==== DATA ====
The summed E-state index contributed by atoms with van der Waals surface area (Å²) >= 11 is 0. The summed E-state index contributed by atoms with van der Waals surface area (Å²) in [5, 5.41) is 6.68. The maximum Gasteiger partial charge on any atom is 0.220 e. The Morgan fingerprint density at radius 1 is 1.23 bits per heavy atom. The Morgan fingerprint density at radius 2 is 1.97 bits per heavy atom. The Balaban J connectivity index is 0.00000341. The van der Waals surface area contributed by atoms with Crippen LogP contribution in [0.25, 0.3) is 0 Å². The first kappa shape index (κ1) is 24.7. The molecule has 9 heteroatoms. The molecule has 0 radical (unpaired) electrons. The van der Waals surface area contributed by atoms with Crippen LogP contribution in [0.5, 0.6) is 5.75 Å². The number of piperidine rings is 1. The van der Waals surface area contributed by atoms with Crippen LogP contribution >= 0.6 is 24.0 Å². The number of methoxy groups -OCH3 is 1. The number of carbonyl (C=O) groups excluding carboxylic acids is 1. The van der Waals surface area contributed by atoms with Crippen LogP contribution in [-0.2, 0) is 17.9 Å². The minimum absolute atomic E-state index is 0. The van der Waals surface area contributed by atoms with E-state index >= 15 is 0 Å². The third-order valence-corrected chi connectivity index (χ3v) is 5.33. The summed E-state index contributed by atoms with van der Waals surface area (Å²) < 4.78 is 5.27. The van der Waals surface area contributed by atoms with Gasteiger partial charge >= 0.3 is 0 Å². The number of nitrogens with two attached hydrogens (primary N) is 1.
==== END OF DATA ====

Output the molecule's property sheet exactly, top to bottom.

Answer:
The summed E-state index contributed by atoms with van der Waals surface area (Å²) >= 11 is 0. The summed E-state index contributed by atoms with van der Waals surface area (Å²) in [5, 5.41) is 6.68. The maximum Gasteiger partial charge on any atom is 0.220 e. The Morgan fingerprint density at radius 1 is 1.23 bits per heavy atom. The Morgan fingerprint density at radius 2 is 1.97 bits per heavy atom. The Balaban J connectivity index is 0.00000341. The van der Waals surface area contributed by atoms with Crippen LogP contribution in [0.25, 0.3) is 0 Å². The first kappa shape index (κ1) is 24.7. The molecule has 9 heteroatoms. The molecule has 0 radical (unpaired) electrons. The van der Waals surface area contributed by atoms with Crippen LogP contribution in [0.5, 0.6) is 5.75 Å². The number of piperidine rings is 1. The van der Waals surface area contributed by atoms with Crippen LogP contribution >= 0.6 is 24.0 Å². The number of methoxy groups -OCH3 is 1. The number of carbonyl (C=O) groups excluding carboxylic acids is 1. The van der Waals surface area contributed by atoms with Crippen LogP contribution in [-0.2, 0) is 17.9 Å². The minimum absolute atomic E-state index is 0. The van der Waals surface area contributed by atoms with E-state index >= 15 is 0 Å². The third-order valence-corrected chi connectivity index (χ3v) is 5.33. The summed E-state index contributed by atoms with van der Waals surface area (Å²) < 4.78 is 5.27. The van der Waals surface area contributed by atoms with Gasteiger partial charge >= 0.3 is 0 Å². The number of nitrogens with two attached hydrogens (primary N) is 1.